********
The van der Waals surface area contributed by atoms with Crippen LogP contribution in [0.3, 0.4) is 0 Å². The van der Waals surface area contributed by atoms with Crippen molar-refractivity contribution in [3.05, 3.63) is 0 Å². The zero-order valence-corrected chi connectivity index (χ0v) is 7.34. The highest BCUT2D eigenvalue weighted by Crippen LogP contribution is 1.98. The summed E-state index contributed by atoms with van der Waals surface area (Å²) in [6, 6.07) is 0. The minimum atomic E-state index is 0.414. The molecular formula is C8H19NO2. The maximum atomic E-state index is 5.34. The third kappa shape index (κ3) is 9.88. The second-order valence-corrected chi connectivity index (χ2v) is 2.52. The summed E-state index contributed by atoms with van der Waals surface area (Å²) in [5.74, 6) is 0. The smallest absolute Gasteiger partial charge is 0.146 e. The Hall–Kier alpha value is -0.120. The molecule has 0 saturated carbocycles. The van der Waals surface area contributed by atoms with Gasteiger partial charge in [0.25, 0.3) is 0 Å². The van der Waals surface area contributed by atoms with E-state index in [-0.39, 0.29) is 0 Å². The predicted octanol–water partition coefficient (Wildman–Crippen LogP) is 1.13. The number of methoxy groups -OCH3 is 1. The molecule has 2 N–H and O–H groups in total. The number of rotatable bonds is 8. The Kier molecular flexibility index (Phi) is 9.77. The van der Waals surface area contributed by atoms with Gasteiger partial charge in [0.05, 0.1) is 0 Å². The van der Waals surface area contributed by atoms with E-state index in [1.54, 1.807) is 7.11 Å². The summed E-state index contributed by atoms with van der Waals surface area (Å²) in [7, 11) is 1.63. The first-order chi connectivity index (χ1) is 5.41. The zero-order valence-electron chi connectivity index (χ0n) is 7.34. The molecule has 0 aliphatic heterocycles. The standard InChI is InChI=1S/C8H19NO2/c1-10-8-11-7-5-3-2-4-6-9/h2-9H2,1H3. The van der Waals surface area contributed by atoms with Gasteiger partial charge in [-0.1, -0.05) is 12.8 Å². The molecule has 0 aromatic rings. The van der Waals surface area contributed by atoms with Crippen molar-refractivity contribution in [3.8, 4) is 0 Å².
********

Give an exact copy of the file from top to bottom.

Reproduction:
The van der Waals surface area contributed by atoms with Crippen LogP contribution in [0.3, 0.4) is 0 Å². The van der Waals surface area contributed by atoms with Crippen molar-refractivity contribution in [3.05, 3.63) is 0 Å². The zero-order valence-corrected chi connectivity index (χ0v) is 7.34. The highest BCUT2D eigenvalue weighted by Crippen LogP contribution is 1.98. The summed E-state index contributed by atoms with van der Waals surface area (Å²) in [6, 6.07) is 0. The minimum atomic E-state index is 0.414. The molecular formula is C8H19NO2. The maximum atomic E-state index is 5.34. The third kappa shape index (κ3) is 9.88. The second-order valence-corrected chi connectivity index (χ2v) is 2.52. The summed E-state index contributed by atoms with van der Waals surface area (Å²) in [5.74, 6) is 0. The smallest absolute Gasteiger partial charge is 0.146 e. The Hall–Kier alpha value is -0.120. The molecule has 0 saturated carbocycles. The van der Waals surface area contributed by atoms with Gasteiger partial charge in [0.25, 0.3) is 0 Å². The van der Waals surface area contributed by atoms with E-state index in [-0.39, 0.29) is 0 Å². The predicted octanol–water partition coefficient (Wildman–Crippen LogP) is 1.13. The number of methoxy groups -OCH3 is 1. The molecule has 2 N–H and O–H groups in total. The number of rotatable bonds is 8. The Kier molecular flexibility index (Phi) is 9.77. The van der Waals surface area contributed by atoms with Gasteiger partial charge in [0.05, 0.1) is 0 Å². The van der Waals surface area contributed by atoms with E-state index in [1.54, 1.807) is 7.11 Å². The summed E-state index contributed by atoms with van der Waals surface area (Å²) in [7, 11) is 1.63. The first-order chi connectivity index (χ1) is 5.41. The zero-order valence-electron chi connectivity index (χ0n) is 7.34. The molecule has 0 aliphatic heterocycles. The standard InChI is InChI=1S/C8H19NO2/c1-10-8-11-7-5-3-2-4-6-9/h2-9H2,1H3. The van der Waals surface area contributed by atoms with Gasteiger partial charge in [-0.1, -0.05) is 12.8 Å². The molecule has 0 aromatic rings. The van der Waals surface area contributed by atoms with Crippen molar-refractivity contribution in [3.8, 4) is 0 Å².